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France Shuffles Toward Pension Reform


France’s socialists took their first real step toward reforming the country’s pension system yesterday. After months of pressure from EU leaders to shore up the finances of the struggling pension system, the lower house of the French Parliament narrowly passed President Hollande’s reform, which increases the amount that public employees contribute to their pensions without raising the retirement age. The measure still needs to pass the Parliament’s upper house before becoming law, but it is likely to cruise through without any significant changes.

This is clearly a step in the right direction, but many worry that it won’t be nearly enough. Business groups have been skeptical of the bill’s narrow scope from the beginning, and now Reuters reports that the EU is also concerned that much more will be needed. But amid the doubts, there is one promising sign of good things to come: the bill’s passage hasn’t drawn much of a reaction from the country’s strike-prone residents:

Hollande took a careful approach to the reform, opting to adapt the current system by raising the level and duration of pension contributions rather than attempt a politically risky increase in the current statutory retirement age of 60.

His softly-softly approach has staved off a repeat of huge street protests against earlier reforms by his centre-right predecessor Nicolas Sarkozy in 2010. Rallies on Tuesday gathered only hundreds in major cities – an even smaller turnout than for a previous round of protests on September 10.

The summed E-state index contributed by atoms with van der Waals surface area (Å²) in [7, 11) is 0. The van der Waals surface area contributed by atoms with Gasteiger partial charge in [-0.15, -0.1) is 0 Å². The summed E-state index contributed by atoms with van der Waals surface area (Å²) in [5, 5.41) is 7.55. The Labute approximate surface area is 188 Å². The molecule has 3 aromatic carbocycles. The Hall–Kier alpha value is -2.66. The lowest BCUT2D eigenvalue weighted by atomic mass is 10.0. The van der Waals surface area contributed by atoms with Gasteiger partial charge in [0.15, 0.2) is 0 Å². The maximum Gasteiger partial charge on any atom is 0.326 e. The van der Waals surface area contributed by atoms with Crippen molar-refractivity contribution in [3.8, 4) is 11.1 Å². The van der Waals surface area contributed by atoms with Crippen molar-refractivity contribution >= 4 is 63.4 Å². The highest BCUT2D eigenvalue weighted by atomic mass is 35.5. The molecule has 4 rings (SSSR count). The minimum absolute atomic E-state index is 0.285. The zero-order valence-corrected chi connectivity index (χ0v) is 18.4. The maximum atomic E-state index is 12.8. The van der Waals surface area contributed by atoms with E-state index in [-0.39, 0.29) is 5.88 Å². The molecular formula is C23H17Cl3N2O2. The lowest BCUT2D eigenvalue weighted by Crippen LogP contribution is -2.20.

Late in his Presidency, Sarkozy passed a reform that raised the retirement age by two years, but it was greeted by massive protests and was a key reason for his defeat—Hollande made the repeal of Sarkozy’s changes a cornerstone of his platform. Hollande’s reforms are more modest, but it looks like his will actually stick. The question now is whether he decides that he’s had his fill of reform or sees this as a starting point for further changes.

[François Hollande photo courtesy of Wikimedia Commons]

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  • Pete

    “Hollande’s reforms are more modest, but it looks like his will actually stick.”

    Sure. You make the ‘reforms’ meaningless enough and who will bother to resist?

  • crabtown

    Zero Hedge had an interesting post recently, so take it for what it’s worth, which could be nothing:

    Guest Post: They’re Coming For Your Savings

    Now for the big one, reported by Automatic Earth on Saturday October 12:

    The IMF Proposes A 10% Supertax On All Eurozone Household
    This is a story that should raise an eyebrow or two on
    every single face in Europe, and beyond. I saw the first bits of it on a Belgian
    site named, whose writers in turn had stumbled upon an article in
    French newspaper Le Figaro, whose writer Jean-Pierre Robin had leafed through a
    brand new IMF report (yes, there are certain linguistic advantages in being
    Dutch, Canadian AND Québecois). In the report, the IMF talks about a proposal to
    tax everybody’s savings, in the Eurozone. Looks like they just need to figure
    out by how much.

    The IMF, I’m following Mr. Robin here, addresses the issue of the
    sustainability of the debt levels of developed nations, Europe, US, Japan, which
    today are on average 110% of GDP, or 35% more than in 2007. Such debt levels are
    unprecedented, other than right after the world wars. So, the Fund reasons, it’s
    time for radical solutions.

    The IMF refers to a few studies, like one from 1990 by Barry Eichengreen on
    historical precedents, one from April 2013 by Saxo Bank chief economist Steen
    Jakobsen, who saw a 10% general asset tax as needed to repair government debt
    levels, and one by German economist Stefan Bach, who concluded that if all
    Germans owning more than €250,000, representing €2.95 trillion in wealth, were
    “supertaxed” on their assets at a 3.4% rate, the government could collect €100
    billion, or 4% of GDP.

    French investor site talks about people close to the Elysée
    government discussing how a 17% supertax on all French savings over €100,000
    would clear all government debt. The site is not the only voice to mention that
    raising “normal” taxes on either individuals or corporations is no longer
    viable, since it would risk plunging various economies into recession or

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